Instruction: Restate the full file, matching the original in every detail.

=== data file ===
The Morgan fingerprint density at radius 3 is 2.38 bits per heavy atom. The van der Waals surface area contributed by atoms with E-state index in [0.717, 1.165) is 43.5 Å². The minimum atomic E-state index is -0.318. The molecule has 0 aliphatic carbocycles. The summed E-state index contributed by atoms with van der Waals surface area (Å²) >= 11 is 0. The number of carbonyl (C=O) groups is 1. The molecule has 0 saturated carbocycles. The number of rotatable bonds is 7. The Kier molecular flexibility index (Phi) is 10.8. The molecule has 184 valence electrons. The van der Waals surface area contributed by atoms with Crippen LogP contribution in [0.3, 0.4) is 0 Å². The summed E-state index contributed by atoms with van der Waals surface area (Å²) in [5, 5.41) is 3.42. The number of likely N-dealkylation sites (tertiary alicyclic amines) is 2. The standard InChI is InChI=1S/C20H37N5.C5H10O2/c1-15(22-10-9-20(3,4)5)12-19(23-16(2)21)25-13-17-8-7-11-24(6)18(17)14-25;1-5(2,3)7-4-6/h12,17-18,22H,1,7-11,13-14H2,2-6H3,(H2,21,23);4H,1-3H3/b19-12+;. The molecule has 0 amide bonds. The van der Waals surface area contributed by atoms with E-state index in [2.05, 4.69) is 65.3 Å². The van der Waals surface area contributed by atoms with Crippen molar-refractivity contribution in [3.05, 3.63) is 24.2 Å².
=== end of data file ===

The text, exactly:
The Morgan fingerprint density at radius 3 is 2.38 bits per heavy atom. The van der Waals surface area contributed by atoms with E-state index in [0.717, 1.165) is 43.5 Å². The minimum atomic E-state index is -0.318. The molecule has 0 aliphatic carbocycles. The summed E-state index contributed by atoms with van der Waals surface area (Å²) >= 11 is 0. The number of carbonyl (C=O) groups is 1. The molecule has 0 saturated carbocycles. The number of rotatable bonds is 7. The Kier molecular flexibility index (Phi) is 10.8. The molecule has 184 valence electrons. The van der Waals surface area contributed by atoms with Crippen LogP contribution in [0.3, 0.4) is 0 Å². The summed E-state index contributed by atoms with van der Waals surface area (Å²) in [5, 5.41) is 3.42. The number of likely N-dealkylation sites (tertiary alicyclic amines) is 2. The standard InChI is InChI=1S/C20H37N5.C5H10O2/c1-15(22-10-9-20(3,4)5)12-19(23-16(2)21)25-13-17-8-7-11-24(6)18(17)14-25;1-5(2,3)7-4-6/h12,17-18,22H,1,7-11,13-14H2,2-6H3,(H2,21,23);4H,1-3H3/b19-12+;. The molecule has 0 amide bonds. The van der Waals surface area contributed by atoms with E-state index in [2.05, 4.69) is 65.3 Å². The van der Waals surface area contributed by atoms with Crippen molar-refractivity contribution in [3.05, 3.63) is 24.2 Å².